The only show that is on the air today that I can really compare Bell to is Glee.  They both take place in high schools with only rare appearances by parents and an educator who guides the kids through those perilous High School years.  However, 15 years after Bell went off the air, these 21st Century kids are dealing with issues of bullying, teen pregnancy, drinking, homophobia and discovering their own sexuality.  It’s a near certainty that almost two decades ago kids were facing the same issues as they are now.  Moreover, there were shows of that time period that did deal with those issues head on, such as My So Called Life.  But shows like Life did not last long, definitely not as long as Bell did – this one in particular was on for one primetime season before getting axed despite its loyal, but small, audience.   It sounds cliché to say so, but it seems as though the world simply was not ready to have their kids exposed to such issues.  On the flip side, a show on broadcast television geared towards adolescents like Bell skirts these issues today would get nowhere and most likely not have the same popularity as it did back then. 

So what changed in the last number of years that would create this huge split?  My take is that the Internet changed everything.  Today, more people know more information than ever before in history.  To keep things “innocent” would be akin to lying and not being true to your target audience.  Because of the dissemination of information we, the public, know about the pervasiveness issues that were once not being spoken about openly.  For instance, bullying, especially based on kids’ sexual preferences have become a real issue in the public forum of late and the availability of information is largely to thank for that. Furthermore, with so many entertainment options, if programming, especially kids’ programming, isn’t honest and doesn’t address their needs they’ll go elsewhere for it.

So, does Saved by the Bell hold up?  Objectively?  Not really.  I can’t say for certain, but my guess is that when TBS decided to run it for 20 hours a week they weren’t looking to build a new audience of Bell fans.  More likely, they realized that the generation of kids who grew up on it were now of working age and not in the morning talk show demographics so this would give them a different and nostalgic show to watch as they got ready for their 9-5s.  I know that’s the case for me.  It reminds me of the optimism and carefree-ness I had as a kid and helps me hold onto it as I journey on into adulthood.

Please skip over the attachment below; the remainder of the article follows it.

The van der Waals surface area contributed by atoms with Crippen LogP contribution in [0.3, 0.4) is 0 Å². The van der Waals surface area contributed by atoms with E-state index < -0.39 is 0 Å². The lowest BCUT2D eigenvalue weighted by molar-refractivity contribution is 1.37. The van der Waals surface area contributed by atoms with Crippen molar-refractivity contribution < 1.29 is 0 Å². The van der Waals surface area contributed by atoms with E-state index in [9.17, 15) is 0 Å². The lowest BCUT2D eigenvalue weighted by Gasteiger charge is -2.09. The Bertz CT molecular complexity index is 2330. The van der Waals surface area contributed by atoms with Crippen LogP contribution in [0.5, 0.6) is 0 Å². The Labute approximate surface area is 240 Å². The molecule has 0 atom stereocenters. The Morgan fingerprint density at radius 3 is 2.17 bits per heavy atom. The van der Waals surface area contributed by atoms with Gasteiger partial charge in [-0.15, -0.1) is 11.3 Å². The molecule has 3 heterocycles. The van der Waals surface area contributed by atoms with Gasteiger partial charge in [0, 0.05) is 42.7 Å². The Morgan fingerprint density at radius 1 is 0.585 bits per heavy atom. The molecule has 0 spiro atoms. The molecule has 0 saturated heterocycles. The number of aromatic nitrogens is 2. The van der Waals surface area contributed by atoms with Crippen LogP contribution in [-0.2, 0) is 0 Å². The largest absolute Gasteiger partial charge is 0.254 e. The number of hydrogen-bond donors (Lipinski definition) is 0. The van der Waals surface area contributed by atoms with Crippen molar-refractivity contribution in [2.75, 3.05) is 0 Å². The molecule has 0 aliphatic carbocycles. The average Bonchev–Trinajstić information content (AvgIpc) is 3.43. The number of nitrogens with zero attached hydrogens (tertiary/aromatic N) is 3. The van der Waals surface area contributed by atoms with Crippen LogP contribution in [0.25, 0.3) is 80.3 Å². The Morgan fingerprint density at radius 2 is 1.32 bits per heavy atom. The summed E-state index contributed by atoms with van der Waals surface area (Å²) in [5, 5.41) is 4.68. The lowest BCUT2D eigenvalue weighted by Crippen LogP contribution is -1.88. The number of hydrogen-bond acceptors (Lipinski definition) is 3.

Benjamin said...

Great job JL! and I love the shout out. I gotta say you pretty much nailed it. I would ask you to point out more things that SBTB launched into the mainstream of our age group that still come up today but that could take hours (kelly cut-out, zack kissing lisa ONCE, the obvious screech comments, not to mention AC slaters choice of pants). On a serious point, I think the internet has something to do with it, but I also think SBTB occurred in a time when kids were allowed to be kids. As much as we all wanted to be someone on the show, we knew in high school we could but for elementary school age we could wait for those things to happen later. Its just a sad thing that kids dont want to be kids anymore. Look at the issues you brought up, imagine a drug episode being about caffeine pills to study for a test. Young kids today would scoff at the stupidity of that because they want to be having sex and doing drugs like 90210 kids did.
Either way, great job JL. I shall come up with another challenge soon

Freya West said...